Issue 204

April 2024

Fighters who relentlessly advance offer a declaration of intent because advancing isn’t just movement - it’s a statement. But does it work? Ray Klerck unpacks this calculated tactic to discover how controlling the pace leads to victory. 

It’s a treat watching a fighter push forward like a T-800, bringing an unstoppable force that turns a bout into Judgment Day. It’s not just about physical dominance; it's a strategy that offers insight into their thirst for victory. The fighters who embody relentless aggression do more than push forward—they dictate the rhythm of the fight, controlling the space and pace to force their game plan. This approach, favored by the likes of greats like Cormier, Holloway, and Nurmagomedov, transforms the octagon into a tactical battle where every step forward is a calculated move in a high-stakes chess match. This relentless forward motion isn't just effective—it generates a spectacle that firehoses dopamine into the brain of every fight fan. Sure, moving forward is well-worn territory, but if you want it fed to you like peeled grapes to a Roman emperor, then here’s what makes up the layers of this aggressive style, exploring what drives fighters to adopt this high-risk, high-reward strategy and how it shapes the outcomes of their matchups.


What’s going on in the cerebral circus of a fighter who is always moving forward? Well, the choice about whether to advance or retreat is not merely tactical but deeply psychological. Insights from a systematic review in the European Journal of Investigation in Health, Psychology and Education shed light on the mindset that may influence a fighter's decision to fight in this style. This comprehensive review emphasizes that psychological constructs such as confidence, mental toughness, mood, and motivation play crucial roles in a fighter's performance. A fighter with serious mental toughness and titanium confidence might be more inclined to move forward, attempting to dominate the opponent and control the pace of the fight.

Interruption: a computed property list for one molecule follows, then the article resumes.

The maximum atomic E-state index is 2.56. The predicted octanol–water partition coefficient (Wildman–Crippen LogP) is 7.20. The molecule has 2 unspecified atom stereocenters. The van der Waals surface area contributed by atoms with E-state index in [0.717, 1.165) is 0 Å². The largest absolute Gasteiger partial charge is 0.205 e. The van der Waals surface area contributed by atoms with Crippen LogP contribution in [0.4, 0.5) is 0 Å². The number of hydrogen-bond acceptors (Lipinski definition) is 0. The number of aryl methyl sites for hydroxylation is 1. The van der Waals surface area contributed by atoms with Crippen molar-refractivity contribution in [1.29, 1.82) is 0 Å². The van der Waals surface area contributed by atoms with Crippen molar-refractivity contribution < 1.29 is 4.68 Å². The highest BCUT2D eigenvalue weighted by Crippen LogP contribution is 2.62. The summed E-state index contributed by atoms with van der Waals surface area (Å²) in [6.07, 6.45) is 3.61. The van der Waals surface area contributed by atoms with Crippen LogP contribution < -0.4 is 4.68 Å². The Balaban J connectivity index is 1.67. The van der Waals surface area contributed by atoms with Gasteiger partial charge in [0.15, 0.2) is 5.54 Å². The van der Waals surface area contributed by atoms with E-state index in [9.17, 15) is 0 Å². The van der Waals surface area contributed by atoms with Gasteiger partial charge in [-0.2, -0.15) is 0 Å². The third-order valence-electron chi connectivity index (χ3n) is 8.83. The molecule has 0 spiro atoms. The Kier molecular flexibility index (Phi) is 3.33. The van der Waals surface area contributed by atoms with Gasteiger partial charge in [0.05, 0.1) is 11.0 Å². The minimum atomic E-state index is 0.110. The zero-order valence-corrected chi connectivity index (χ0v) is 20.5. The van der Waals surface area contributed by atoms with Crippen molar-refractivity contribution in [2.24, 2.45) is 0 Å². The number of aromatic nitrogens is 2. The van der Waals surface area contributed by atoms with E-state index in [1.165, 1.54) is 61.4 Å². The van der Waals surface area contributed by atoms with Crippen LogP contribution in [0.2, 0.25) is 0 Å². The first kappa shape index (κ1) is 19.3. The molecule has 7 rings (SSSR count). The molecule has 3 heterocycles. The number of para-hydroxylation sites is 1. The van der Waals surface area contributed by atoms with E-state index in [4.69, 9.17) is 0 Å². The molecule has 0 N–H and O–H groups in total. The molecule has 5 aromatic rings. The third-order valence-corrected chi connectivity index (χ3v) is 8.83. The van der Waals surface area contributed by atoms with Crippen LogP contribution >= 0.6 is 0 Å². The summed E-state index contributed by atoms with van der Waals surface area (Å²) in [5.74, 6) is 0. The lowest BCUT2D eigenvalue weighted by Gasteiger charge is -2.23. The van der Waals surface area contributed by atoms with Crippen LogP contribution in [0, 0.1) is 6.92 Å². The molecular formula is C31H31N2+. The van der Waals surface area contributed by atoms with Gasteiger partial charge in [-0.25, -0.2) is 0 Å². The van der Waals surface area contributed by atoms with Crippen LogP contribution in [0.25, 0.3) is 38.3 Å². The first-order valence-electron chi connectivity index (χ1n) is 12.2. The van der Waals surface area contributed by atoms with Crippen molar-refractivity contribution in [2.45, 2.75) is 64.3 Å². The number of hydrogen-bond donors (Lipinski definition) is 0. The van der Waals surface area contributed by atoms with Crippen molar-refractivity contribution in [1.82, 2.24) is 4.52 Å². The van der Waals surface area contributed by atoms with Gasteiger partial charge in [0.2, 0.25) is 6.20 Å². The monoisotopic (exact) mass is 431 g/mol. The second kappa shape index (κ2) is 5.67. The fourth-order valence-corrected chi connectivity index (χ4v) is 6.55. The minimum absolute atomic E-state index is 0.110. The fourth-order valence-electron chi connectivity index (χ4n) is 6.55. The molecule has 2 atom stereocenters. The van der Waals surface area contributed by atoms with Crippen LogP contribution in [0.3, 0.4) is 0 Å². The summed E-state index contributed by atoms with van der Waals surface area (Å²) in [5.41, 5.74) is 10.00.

This review notes that mood states affected by upcoming fights can alter aggression levels, which might encourage a more aggressive and forward-moving style. Motivations, too, are pivotal. Fighters driven by desires for supremacy or demonstrating skill might use this forward-moving approach as a manifestation of their inner gray matter. These factors underscore the complexity of fight strategies, suggesting that the decision to move forward is not just a physical tactic but also a reflection of the fighter's psychological preparation and resilience. When we watch them, it feels as if they’re clenching their jaws around the fight it like a terrier with a rat, who want to shake until its spine snaps, then tear its belly open from anus to throat until the entrails drip from their chin. Whether this mindset wins more fights isn’t clear, but the tactical advantages, such as octagon control and dominance, certainly give you something to root for. 


If this tactic were a recipe for victory, every fighter would do it. You probably know the story, but if you need to rake the pile of ashes again, Ronda Rousey found out against Holly Holm. Aldo got clipped after coming forward against McGregor. And so, the list of broken dreams continues.

Training to adopt this style focuses on several key areas: cardiovascular endurance, mental resilience, and tactical aggression. Anyone who wants to adopt this tactic must undergo rigorous sparring sessions that mimic the relentless pace of a real fight, conditioning them to manage adrenaline, fear, and fatigue. Coaches also instil a deep understanding of energy management, ensuring fighters know when to explode and conserve, turning relentless aggression into a sustainable fight plan. The forward-moving fight style has plenty of risks. Physically, fighters expose themselves to significant strikes as they close the distance, and the high pace can lead to quicker fatigue. However, the rewards can be substantial. 

While potentially beneficial for controlling the fight and applying pressure, it also introduces certain risks that can impact a fighter's performance and safety. Insights from the systematic review in the European Journal of Health, Psychology, and Education provide a well-rounded perspective on these risks.